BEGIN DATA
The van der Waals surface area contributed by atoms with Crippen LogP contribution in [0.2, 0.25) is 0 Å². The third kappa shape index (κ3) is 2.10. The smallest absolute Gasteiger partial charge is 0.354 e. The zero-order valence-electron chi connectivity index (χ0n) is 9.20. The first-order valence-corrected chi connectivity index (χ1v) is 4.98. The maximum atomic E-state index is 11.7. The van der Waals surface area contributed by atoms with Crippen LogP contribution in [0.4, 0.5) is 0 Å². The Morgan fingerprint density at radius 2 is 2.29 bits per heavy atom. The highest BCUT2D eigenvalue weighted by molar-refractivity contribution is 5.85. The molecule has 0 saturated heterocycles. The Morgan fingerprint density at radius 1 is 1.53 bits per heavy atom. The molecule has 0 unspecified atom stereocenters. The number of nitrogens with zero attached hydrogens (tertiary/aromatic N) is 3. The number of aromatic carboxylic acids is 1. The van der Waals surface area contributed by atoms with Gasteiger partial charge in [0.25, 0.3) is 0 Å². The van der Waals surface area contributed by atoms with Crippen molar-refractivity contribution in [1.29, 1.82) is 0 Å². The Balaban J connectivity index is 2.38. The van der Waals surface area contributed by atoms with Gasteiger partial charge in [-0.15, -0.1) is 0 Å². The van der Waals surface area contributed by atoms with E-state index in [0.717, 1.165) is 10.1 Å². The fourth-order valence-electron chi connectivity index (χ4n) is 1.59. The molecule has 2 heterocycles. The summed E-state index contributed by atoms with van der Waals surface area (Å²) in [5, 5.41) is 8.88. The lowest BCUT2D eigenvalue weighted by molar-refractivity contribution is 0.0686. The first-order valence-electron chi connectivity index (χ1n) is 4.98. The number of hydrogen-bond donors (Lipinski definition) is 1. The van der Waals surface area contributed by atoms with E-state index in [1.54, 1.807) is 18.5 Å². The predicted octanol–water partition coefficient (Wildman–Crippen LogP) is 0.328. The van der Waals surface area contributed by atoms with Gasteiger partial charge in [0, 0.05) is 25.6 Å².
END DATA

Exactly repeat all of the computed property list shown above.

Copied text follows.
The van der Waals surface area contributed by atoms with Crippen LogP contribution in [0.2, 0.25) is 0 Å². The third kappa shape index (κ3) is 2.10. The smallest absolute Gasteiger partial charge is 0.354 e. The zero-order valence-electron chi connectivity index (χ0n) is 9.20. The first-order valence-corrected chi connectivity index (χ1v) is 4.98. The maximum atomic E-state index is 11.7. The van der Waals surface area contributed by atoms with Crippen LogP contribution in [0.4, 0.5) is 0 Å². The Morgan fingerprint density at radius 2 is 2.29 bits per heavy atom. The highest BCUT2D eigenvalue weighted by molar-refractivity contribution is 5.85. The molecule has 0 saturated heterocycles. The Morgan fingerprint density at radius 1 is 1.53 bits per heavy atom. The molecule has 0 unspecified atom stereocenters. The number of nitrogens with zero attached hydrogens (tertiary/aromatic N) is 3. The number of aromatic carboxylic acids is 1. The van der Waals surface area contributed by atoms with Gasteiger partial charge in [0.25, 0.3) is 0 Å². The van der Waals surface area contributed by atoms with Crippen molar-refractivity contribution in [1.29, 1.82) is 0 Å². The Balaban J connectivity index is 2.38. The van der Waals surface area contributed by atoms with Gasteiger partial charge in [-0.15, -0.1) is 0 Å². The van der Waals surface area contributed by atoms with E-state index in [0.717, 1.165) is 10.1 Å². The fourth-order valence-electron chi connectivity index (χ4n) is 1.59. The molecule has 2 heterocycles. The summed E-state index contributed by atoms with van der Waals surface area (Å²) in [5, 5.41) is 8.88. The lowest BCUT2D eigenvalue weighted by molar-refractivity contribution is 0.0686. The first-order valence-electron chi connectivity index (χ1n) is 4.98. The number of hydrogen-bond donors (Lipinski definition) is 1. The van der Waals surface area contributed by atoms with E-state index in [1.54, 1.807) is 18.5 Å². The predicted octanol–water partition coefficient (Wildman–Crippen LogP) is 0.328. The van der Waals surface area contributed by atoms with Gasteiger partial charge in [0, 0.05) is 25.6 Å².